Socrates uses the divisions of the city into the divisions that he feels make up the individual soul. For Socrates, the human soul is divided into three parts much like the city. The first part is the appetite which determines ones needs and desires. This part of the soul seeks money and other worldly things. The second is the will which desires such things as honor while the third is the power to reason which desires truth. The interaction of these three parts, like the divisions of the city, is what constitutes harmony and Socrates' justice is equated with harmony.
The idea of a tripartite soul is an excellent way of explaining the inner conflict that occurs in every man. It explains how man has urges, desires, and temptations. It explains how man can experience different feelings and thoughts at the same time and how the soul resolves these different conflicts. Socrates notes that individuals often have the experience of wanting something such as drink while at the same time wishing that we did not want that drink, or at other times wishing to exact revenge on someone whom we believed has wrong us, and yet believing that acting on such anger is inappropriate (Reeves, 2004: p.124). It is the result of the tripartite soul that allows this process to take place. Harmony is what occurs as these three parts of the soul result in balance. This is a theme that is represented in different forms throughout the history of man but what is important from the point-of-view of Socrates is that the virtuous person always follows the lead of his reason and controls the appetite and will portion of the soul.
The purpose of behind the writing of the Republic was to demonstrate the importance of justice. Through the comments of Socrates in his various discussions with his friends, Plato demonstrates that just action is good in itself and that one should seek justice even when it does not result in an immediate advantage. Throughout the discourse in the book, Plato, through Socrates, examines what it means to be just and how only a just soul is untroubled and calm. As Socrates states to Thrasymachus early in the Republic, "So a just soul and a just man will live well and an unjust one badly (Reeve, 2004: p.34)."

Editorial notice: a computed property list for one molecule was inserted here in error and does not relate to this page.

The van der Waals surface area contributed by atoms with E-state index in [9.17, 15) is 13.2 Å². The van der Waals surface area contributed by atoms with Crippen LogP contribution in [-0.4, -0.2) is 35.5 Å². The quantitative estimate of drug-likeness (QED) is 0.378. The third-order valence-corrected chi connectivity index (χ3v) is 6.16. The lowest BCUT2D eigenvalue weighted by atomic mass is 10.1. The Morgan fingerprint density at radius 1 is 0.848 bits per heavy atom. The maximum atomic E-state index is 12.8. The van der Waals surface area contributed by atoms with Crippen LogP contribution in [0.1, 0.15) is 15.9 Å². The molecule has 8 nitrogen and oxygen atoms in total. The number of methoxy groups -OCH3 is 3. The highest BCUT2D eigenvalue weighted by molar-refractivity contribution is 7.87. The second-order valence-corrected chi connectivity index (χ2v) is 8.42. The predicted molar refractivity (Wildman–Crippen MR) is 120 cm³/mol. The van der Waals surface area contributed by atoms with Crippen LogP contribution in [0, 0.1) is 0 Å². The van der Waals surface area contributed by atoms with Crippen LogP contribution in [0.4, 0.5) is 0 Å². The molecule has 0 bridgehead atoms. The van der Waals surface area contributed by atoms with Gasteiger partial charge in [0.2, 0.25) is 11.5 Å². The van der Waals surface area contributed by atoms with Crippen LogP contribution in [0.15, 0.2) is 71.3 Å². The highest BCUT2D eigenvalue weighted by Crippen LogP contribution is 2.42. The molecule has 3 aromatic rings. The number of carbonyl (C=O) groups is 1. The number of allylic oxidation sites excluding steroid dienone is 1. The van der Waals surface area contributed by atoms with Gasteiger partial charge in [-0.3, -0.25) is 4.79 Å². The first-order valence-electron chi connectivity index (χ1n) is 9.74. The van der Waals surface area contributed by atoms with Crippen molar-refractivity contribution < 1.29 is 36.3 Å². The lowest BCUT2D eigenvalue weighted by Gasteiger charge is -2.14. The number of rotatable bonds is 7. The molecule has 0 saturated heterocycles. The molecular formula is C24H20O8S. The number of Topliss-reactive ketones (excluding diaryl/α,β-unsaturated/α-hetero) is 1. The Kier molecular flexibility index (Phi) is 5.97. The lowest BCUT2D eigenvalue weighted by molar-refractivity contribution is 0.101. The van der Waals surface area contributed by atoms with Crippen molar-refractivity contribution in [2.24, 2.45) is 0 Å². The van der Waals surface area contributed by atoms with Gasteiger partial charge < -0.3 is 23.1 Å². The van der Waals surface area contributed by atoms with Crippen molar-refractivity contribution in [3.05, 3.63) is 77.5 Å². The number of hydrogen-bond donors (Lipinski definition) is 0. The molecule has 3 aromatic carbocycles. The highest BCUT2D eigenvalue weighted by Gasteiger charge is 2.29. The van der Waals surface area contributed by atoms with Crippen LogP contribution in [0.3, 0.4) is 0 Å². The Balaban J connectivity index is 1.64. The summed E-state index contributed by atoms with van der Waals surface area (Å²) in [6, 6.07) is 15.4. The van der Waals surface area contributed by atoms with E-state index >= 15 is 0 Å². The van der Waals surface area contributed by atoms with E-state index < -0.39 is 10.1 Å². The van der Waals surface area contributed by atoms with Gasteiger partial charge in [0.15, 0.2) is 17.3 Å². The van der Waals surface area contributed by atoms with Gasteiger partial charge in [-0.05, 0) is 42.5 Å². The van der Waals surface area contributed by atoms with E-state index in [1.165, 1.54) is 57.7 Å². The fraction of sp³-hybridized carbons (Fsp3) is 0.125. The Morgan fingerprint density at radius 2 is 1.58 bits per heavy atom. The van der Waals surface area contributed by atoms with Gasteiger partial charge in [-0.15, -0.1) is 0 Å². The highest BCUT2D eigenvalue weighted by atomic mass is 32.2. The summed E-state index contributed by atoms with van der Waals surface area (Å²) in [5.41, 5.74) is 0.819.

Throughout the Republic Socrates emphasizes the importance of maintaining harmony and balance in order to achieve a just state (Reeve, 2004: p.133). This ideal just state will come to pass when the philosophers, that is, those individuals who spend their lives dedicated to study and to acquiring wisdom, become the rulers of the people. In Socrates' view, only the philosophers are capable of knowing what is right for the city and not anyone else. The philosophers and the philosophers alone possess the ability to know what is right for the city and no one else. The philosophers are not tainted with a desire for wealth or power which a greedy person or a power hunger military man would be. Such men are unjust and motivated by self-interest.
According to Socrates justice in the city occurs when each individual is doing the work for which he is best suited and the philosopher-king is ruling. This would represent a perfect state of justice. Justice in the individual, however, occurs when each part of the soul does the work for which it is best suited. This situation creates what ordinarily everyone believes is a just state. A state where individuals with a just soul would never engage in actions typically associated with being unjust such as embezzling, robberies, thefts, betrayal of friends and families, adultery, or disrespect of one's parents.
Late in the Republic Socrates begins to describe and compare the lives of the just and the unjust. Only a just soul, according to Socrates, is able to flourish and to feel at peace with himself. The just person possesses inner harmony because he is ruled by reason and through reason an individual is able to allow all of his values to be properly expressed which creates a state of harmony.